Within a decade and a half of the first gray whale killing in Laguna Ojo de Liebre, it was fished out.
Daniel Powell 11 a.m., Dec. 8
A San Diego Union-Tribune reader submitted an editorial letter "SDG&E jumps gun on Sunrise link" over the weekend, indicating that "On June 16, Sempra (SDG&E) or one of its contractors were using helicopters to land on the Cleveland National Forest sites to continue work on the huge electrical towers and pads where there is a 'stop work order' on federal lands."
County Supervisor Dianne Jacob is opposed to the Sunrise Powerlink project, saying "It’s clear and eminent danger if this line goes through; there is no way to mitigate fire risk." Jacob's comments came as she organized an Alpine community meeting when the National Forest Service chose not to hold one. Any public comment will be recorded and submitted to the Forest Service tomorrow.
According to Debra Reed, a Sempra Energy vice president and former SDG&E CEO, “The time to prepare for fires is before you smell smoke in the air. We’ve been privileged to partner with hundreds of nonprofit groups over the years to meet local needs, especially when it comes to community health and safety, education and the environment.” According to the power utility, "In addition to managing existing trees, SDG&E plants and donates new trees every year, contributing more than 1,000 trees to communities in 2008 alone."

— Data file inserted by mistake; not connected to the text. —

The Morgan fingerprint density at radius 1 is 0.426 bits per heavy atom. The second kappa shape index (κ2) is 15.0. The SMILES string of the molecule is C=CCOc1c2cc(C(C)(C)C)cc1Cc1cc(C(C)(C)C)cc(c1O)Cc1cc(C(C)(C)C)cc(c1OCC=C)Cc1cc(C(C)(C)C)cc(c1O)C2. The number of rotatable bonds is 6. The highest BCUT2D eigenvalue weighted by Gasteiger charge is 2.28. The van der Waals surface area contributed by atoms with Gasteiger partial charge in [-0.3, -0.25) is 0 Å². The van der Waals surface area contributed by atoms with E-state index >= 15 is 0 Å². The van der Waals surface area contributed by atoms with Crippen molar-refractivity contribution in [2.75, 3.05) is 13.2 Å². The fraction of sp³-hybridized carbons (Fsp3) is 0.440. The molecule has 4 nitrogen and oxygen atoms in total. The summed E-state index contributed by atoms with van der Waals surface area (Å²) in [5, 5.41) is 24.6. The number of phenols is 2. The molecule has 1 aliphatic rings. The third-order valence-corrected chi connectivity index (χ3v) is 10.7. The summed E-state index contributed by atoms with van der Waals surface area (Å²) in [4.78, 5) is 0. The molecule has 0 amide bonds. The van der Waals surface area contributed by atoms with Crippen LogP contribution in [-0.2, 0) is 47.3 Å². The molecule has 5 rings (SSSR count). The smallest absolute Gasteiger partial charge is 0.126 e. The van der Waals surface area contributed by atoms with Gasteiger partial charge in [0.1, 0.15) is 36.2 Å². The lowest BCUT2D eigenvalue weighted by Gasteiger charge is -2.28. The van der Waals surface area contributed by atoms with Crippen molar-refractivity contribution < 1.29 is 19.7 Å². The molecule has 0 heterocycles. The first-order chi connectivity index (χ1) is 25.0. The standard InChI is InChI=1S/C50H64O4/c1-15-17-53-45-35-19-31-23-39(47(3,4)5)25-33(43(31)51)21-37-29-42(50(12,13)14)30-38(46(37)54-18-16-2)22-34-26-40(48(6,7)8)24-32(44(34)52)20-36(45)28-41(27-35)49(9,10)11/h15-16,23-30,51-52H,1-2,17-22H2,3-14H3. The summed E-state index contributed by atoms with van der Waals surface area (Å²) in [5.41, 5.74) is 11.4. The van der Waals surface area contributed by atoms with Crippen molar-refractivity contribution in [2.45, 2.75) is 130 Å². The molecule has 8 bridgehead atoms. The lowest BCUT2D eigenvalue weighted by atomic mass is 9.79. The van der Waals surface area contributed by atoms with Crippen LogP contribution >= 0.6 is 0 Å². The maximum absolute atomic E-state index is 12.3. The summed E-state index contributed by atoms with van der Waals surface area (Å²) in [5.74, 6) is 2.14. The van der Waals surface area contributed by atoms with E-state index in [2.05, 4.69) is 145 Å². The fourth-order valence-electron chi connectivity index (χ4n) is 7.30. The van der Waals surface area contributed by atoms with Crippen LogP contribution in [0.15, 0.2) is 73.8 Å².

In 2009, the manager of SDG&E's vegetation management program testified before California's Public Utilities Commission that SDG&E's failure to manage specifically identified trees were a cause of at least one 2007 county wildfire, mainly because he didn't get a written contractor's memo requesting that the previously-identified tree be trimmed. Reed was SDG&E CEO during the wildfires and at the time SDG&E employee Don Akau gave his CPUC consumer protection testimony.
According to the California Public Utilities Code, every case of utility employee negligence in the performance of duties shall be an act of negligence by the public utility under section 2109. SDG&E recently reached a settlement with CPUC to bill all customers in SDG&E's service area for $25 million in wildfire damages to utility equipment, where Sempra Energy shareholders got a bill for their part of less than $7 million, not a bad deal by comparison.
SDG&E currently estimates that power lines will be underground in the County of San Diego by 2063. However, there are no SDG&E plans to put the either the Sunrise Powerlink project underground through the Cleveland National Forest nor surrounding SDG&E's proposed substation upgrade in Chula Vista.